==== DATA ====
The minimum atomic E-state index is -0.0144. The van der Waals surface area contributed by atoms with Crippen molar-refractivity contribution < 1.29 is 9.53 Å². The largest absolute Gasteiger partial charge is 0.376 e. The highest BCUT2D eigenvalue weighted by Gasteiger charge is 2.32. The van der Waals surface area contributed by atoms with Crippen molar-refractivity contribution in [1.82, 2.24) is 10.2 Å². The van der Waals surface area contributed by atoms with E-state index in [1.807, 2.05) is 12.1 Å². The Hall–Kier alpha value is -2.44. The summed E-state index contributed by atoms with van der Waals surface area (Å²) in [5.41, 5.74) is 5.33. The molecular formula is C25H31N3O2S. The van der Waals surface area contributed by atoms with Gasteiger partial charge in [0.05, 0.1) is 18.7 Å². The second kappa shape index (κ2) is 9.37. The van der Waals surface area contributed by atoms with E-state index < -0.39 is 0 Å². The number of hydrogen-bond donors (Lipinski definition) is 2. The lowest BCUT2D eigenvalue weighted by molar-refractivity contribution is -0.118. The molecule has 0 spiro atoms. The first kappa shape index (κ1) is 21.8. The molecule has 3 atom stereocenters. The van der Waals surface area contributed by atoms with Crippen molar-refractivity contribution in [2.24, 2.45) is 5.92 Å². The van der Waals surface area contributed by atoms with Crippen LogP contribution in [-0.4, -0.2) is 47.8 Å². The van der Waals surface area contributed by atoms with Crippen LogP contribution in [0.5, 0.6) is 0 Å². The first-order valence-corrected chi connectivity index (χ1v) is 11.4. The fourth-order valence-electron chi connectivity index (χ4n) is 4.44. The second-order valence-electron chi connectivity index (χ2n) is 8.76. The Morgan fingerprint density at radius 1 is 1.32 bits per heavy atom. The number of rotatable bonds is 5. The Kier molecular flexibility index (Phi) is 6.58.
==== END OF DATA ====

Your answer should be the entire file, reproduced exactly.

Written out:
The minimum atomic E-state index is -0.0144. The van der Waals surface area contributed by atoms with Crippen molar-refractivity contribution < 1.29 is 9.53 Å². The largest absolute Gasteiger partial charge is 0.376 e. The highest BCUT2D eigenvalue weighted by Gasteiger charge is 2.32. The van der Waals surface area contributed by atoms with Crippen molar-refractivity contribution in [1.82, 2.24) is 10.2 Å². The van der Waals surface area contributed by atoms with E-state index in [1.807, 2.05) is 12.1 Å². The Hall–Kier alpha value is -2.44. The summed E-state index contributed by atoms with van der Waals surface area (Å²) in [5.41, 5.74) is 5.33. The molecular formula is C25H31N3O2S. The van der Waals surface area contributed by atoms with Gasteiger partial charge in [0.05, 0.1) is 18.7 Å². The second kappa shape index (κ2) is 9.37. The van der Waals surface area contributed by atoms with E-state index < -0.39 is 0 Å². The number of hydrogen-bond donors (Lipinski definition) is 2. The lowest BCUT2D eigenvalue weighted by molar-refractivity contribution is -0.118. The molecule has 0 spiro atoms. The first kappa shape index (κ1) is 21.8. The molecule has 3 atom stereocenters. The van der Waals surface area contributed by atoms with Crippen molar-refractivity contribution in [2.24, 2.45) is 5.92 Å². The van der Waals surface area contributed by atoms with Crippen LogP contribution in [-0.4, -0.2) is 47.8 Å². The van der Waals surface area contributed by atoms with Crippen LogP contribution in [0.5, 0.6) is 0 Å². The first-order valence-corrected chi connectivity index (χ1v) is 11.4. The fourth-order valence-electron chi connectivity index (χ4n) is 4.44. The second-order valence-electron chi connectivity index (χ2n) is 8.76. The Morgan fingerprint density at radius 1 is 1.32 bits per heavy atom. The number of rotatable bonds is 5. The Kier molecular flexibility index (Phi) is 6.58.